‘Joseph and I generally go to chapel on Sundays:’ the kirk, you know, has no minister now, explained Mrs. Dean; and they call the Methodists’ or Baptists’ place (I can’t say which it is) at Gimmerton, a chapel. ‘Joseph had gone,’ she continued, ‘but I thought proper to bide at home. Young folks are always the better for an elder’s over-looking; and Hareton, with all his bashfulness, isn’t a model of nice behaviour. I let him know that his cousin would very likely sit with us, and she had been always used to see the Sabbath respected; so he had as good leave his guns and bits of indoor work alone, while she stayed. He coloured up at the news, and cast his eyes over his hands and clothes. The train-oil and gunpowder were shoved out of sight in a minute. I saw he meant to give her his company; and I guessed, by his way, he wanted to be presentable; so, laughing, as I durst not laugh when the master is by, I offered to help him, if he would, and joked at his confusion. He grew sullen, and began to swear.
‘Now, Mrs. Dean,’ Zillah went on, seeing me not pleased by her manner, ‘you happen think your young lady too fine for Mr. Hareton; and happen you’re right: but I own I should love well to bring her pride a peg lower. And what will all her learning and her daintiness do for her, now? She’s as poor as you or I: poorer, I’ll be bound: you’re saying, and I’m doing my little all that road.’
Hareton allowed Zillah to give him her aid; and she flattered him into a good humour; so, when Catherine came, half forgetting her former insults, he tried to make himself agreeable, by the housekeeper’s account.
‘Missis walked in,’ she said, ‘as chill as an icicle, and as high as a princess. I got up and offered her my seat in the arm-chair. No, she turned up her nose at my civility. Earnshaw rose, too, and bid her come to the settle, and sit close by the fire: he was sure she was starved.
‘“I’ve been starved a month and more,” she answered, resting on the word as scornful as she could.
‘And she got a chair for herself, and placed it at a distance from both of us. Having sat till she was warm, she began to look round, and discovered a number of books on the dresser; she was instantly upon her feet again, stretching to reach them: but they were too high up. Her cousin, after watching her endeavours a while, at last summoned courage to help her; she held her frock, and he filled it with the first that came to hand.
‘That was a great advance for the lad. She didn’t thank him; still, he felt gratified that she had accepted his assistance, and ventured to stand behind as she examined them, and even to stoop and point out what struck his fancy in certain old pictures which they contained; nor was he daunted by the saucy style in which she jerked the page from his finger: he contented himself with going a bit farther back and looking at her instead of the book. She continued reading, or seeking for something to read. His attention became, by degrees, quite centred in the study of her thick silky curls: her face he couldn’t see, and she couldn’t see him. And, perhaps, not quite awake to what he did, but attracted like a child to a candle, at last he proceeded from staring to touching; he put out his hand and stroked one curl, as gently as if it were a bird. He might have stuck a knife into her neck, she started round in such a taking.
‘“Get away this moment! How dare you touch me? Why are you stopping there?” she cried, in a tone of disgust. “I can’t endure you! I’ll go upstairs again, if you come near me.”
‘Mr. Hareton recoiled, looking as foolish as he could do: he sat down in the settle very quiet, and she continued turning over her volumes another half hour; finally, Earnshaw crossed over, and whispered to me.
‘“Will you ask her to read to us, Zillah? I’m stalled of doing naught; and I do like—I could like to hear her! Dunnot say I wanted it, but ask of yourseln.”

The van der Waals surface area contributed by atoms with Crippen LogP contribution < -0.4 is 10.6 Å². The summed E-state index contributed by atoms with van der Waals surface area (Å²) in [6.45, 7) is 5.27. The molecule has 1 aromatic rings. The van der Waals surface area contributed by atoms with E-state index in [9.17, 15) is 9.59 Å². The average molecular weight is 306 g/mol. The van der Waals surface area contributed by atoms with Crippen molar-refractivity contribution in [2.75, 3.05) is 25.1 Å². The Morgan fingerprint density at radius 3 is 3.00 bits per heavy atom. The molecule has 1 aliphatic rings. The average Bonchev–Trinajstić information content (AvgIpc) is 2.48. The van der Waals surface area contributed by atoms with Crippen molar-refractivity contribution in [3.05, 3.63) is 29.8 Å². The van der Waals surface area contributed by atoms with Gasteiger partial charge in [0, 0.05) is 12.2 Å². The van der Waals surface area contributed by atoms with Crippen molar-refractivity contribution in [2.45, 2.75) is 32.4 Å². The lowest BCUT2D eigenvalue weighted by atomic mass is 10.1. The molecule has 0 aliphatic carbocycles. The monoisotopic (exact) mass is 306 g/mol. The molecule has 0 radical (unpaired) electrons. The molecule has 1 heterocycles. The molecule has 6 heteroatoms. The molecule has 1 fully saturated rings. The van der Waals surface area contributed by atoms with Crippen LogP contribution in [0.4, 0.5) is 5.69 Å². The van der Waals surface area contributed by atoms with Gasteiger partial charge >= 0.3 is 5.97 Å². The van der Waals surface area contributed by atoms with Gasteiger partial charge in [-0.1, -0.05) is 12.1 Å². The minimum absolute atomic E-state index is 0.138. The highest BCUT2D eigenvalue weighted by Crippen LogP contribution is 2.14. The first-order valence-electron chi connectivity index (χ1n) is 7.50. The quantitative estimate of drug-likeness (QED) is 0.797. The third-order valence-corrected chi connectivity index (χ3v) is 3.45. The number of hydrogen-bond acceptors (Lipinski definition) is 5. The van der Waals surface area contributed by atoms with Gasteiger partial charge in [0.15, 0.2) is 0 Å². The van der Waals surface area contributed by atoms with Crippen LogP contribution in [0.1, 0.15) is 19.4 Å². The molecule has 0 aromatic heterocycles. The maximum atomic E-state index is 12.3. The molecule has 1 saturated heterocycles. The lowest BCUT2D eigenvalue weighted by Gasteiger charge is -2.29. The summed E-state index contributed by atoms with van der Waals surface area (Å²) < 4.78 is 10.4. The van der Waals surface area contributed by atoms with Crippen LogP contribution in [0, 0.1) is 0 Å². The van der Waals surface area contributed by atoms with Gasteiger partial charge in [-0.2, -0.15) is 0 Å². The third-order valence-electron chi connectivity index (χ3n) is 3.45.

‘“Mr. Hareton wishes you would read to us, ma’am,” I said, immediately. “He’d take it very kind—he’d be much obliged.”
‘She frowned; and looking up, answered—
‘“Mr. Hareton, and the whole set of you, will be good enough to understand that I reject any pretence at kindness you have the hypocrisy to offer! I despise you, and will have nothing to say to any of you! When I would have given my life for one kind word, even to see one of your faces, you all kept off. But I won’t complain to you! I’m driven down here by the cold; not either to amuse you or enjoy your society.”
‘“What could I ha’ done?” began Earnshaw. “How was I to blame?”
‘“Oh! you are an exception,” answered Mrs. Heathcliff. “I never missed such a concern as you.”
‘“But I offered more than once, and asked,” he said, kindling up at her pertness, “I asked Mr. Heathcliff to let me wake for you—”
‘“Be silent! I’ll go out of doors, or anywhere, rather than have your disagreeable voice in my ear!” said my lady.
‘Hareton muttered she might go to hell, for him! and unslinging his gun, restrained himself from his Sunday occupations no longer. He talked now, freely enough; and she presently saw fit to retreat to her solitude: but the frost had set in, and, in spite of her pride, she was forced to condescend to our company, more and more. However, I took care there should be no further scorning at my good nature: ever since, I’ve been as stiff as herself; and she has no lover or liker among us: and she does not deserve one; for, let them say the least word to her, and she’ll curl back without respect of any one. She’ll snap at the master himself, and as good as dares him to thrash her; and the more hurt she gets, the more venomous she grows.’
At first, on hearing this account from Zillah, I determined to leave my situation, take a cottage, and get Catherine to come and live with me: but Mr. Heathcliff would as soon permit that as he would set up Hareton in an independent house; and I can see no remedy, at present, unless she could marry again; and that scheme it does not come within my province to arrange.
* * * * *
Thus ended Mrs. Dean’s story. Notwithstanding the doctor’s prophecy, I am rapidly recovering strength; and though it be only the second week in January, I propose getting out on horseback in a day or two, and riding over to Wuthering Heights, to inform my landlord that I shall spend the next six months in London; and, if he likes, he may look out for another tenant to take the place after October. I would not pass another winter here for much.